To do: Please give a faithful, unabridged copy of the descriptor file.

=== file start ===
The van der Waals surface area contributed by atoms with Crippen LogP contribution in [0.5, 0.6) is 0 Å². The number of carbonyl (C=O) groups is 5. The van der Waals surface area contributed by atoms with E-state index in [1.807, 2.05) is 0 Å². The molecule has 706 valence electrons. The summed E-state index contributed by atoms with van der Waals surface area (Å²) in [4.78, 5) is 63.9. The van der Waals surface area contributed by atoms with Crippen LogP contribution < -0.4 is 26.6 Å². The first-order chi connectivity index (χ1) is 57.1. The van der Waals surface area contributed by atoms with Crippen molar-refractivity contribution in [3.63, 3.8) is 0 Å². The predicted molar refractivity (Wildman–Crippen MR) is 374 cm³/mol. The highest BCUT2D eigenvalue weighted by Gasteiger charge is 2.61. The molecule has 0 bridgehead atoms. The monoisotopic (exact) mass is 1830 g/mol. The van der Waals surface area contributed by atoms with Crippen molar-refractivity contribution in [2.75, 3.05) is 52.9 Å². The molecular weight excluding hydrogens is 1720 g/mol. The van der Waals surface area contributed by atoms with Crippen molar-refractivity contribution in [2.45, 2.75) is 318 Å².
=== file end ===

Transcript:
The van der Waals surface area contributed by atoms with Crippen LogP contribution in [0.5, 0.6) is 0 Å². The number of carbonyl (C=O) groups is 5. The van der Waals surface area contributed by atoms with E-state index in [1.807, 2.05) is 0 Å². The molecule has 706 valence electrons. The summed E-state index contributed by atoms with van der Waals surface area (Å²) in [4.78, 5) is 63.9. The van der Waals surface area contributed by atoms with Crippen LogP contribution < -0.4 is 26.6 Å². The first-order chi connectivity index (χ1) is 57.1. The van der Waals surface area contributed by atoms with Crippen molar-refractivity contribution in [3.63, 3.8) is 0 Å². The predicted molar refractivity (Wildman–Crippen MR) is 374 cm³/mol. The highest BCUT2D eigenvalue weighted by Gasteiger charge is 2.61. The molecule has 0 bridgehead atoms. The monoisotopic (exact) mass is 1830 g/mol. The van der Waals surface area contributed by atoms with Crippen molar-refractivity contribution in [2.75, 3.05) is 52.9 Å². The molecular weight excluding hydrogens is 1720 g/mol. The van der Waals surface area contributed by atoms with Crippen molar-refractivity contribution in [2.45, 2.75) is 318 Å².